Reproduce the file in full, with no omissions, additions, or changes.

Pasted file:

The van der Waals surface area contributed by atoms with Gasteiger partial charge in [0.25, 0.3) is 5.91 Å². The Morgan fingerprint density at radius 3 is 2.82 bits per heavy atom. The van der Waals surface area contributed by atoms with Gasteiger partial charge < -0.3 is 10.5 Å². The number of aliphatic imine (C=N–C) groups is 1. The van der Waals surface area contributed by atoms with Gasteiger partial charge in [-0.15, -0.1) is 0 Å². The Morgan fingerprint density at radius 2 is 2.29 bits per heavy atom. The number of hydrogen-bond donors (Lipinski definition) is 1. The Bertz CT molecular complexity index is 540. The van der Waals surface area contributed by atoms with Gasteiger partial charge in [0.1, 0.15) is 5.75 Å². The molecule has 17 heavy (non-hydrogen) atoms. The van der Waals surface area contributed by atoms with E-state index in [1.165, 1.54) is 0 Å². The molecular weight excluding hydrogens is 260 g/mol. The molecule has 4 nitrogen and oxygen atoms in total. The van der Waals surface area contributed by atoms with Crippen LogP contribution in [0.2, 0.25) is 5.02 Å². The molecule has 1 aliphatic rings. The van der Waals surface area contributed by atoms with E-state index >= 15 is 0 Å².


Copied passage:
The van der Waals surface area contributed by atoms with Gasteiger partial charge in [0.25, 0.3) is 5.91 Å². The Morgan fingerprint density at radius 3 is 2.82 bits per heavy atom. The van der Waals surface area contributed by atoms with Gasteiger partial charge < -0.3 is 10.5 Å². The number of aliphatic imine (C=N–C) groups is 1. The van der Waals surface area contributed by atoms with Gasteiger partial charge in [-0.15, -0.1) is 0 Å². The Morgan fingerprint density at radius 2 is 2.29 bits per heavy atom. The number of hydrogen-bond donors (Lipinski definition) is 1. The Bertz CT molecular complexity index is 540. The van der Waals surface area contributed by atoms with Gasteiger partial charge in [0.1, 0.15) is 5.75 Å². The molecule has 17 heavy (non-hydrogen) atoms. The van der Waals surface area contributed by atoms with E-state index in [1.165, 1.54) is 0 Å². The molecular weight excluding hydrogens is 260 g/mol. The molecule has 4 nitrogen and oxygen atoms in total. The van der Waals surface area contributed by atoms with Crippen LogP contribution in [0.2, 0.25) is 5.02 Å². The molecule has 1 aliphatic rings. The van der Waals surface area contributed by atoms with E-state index >= 15 is 0 Å².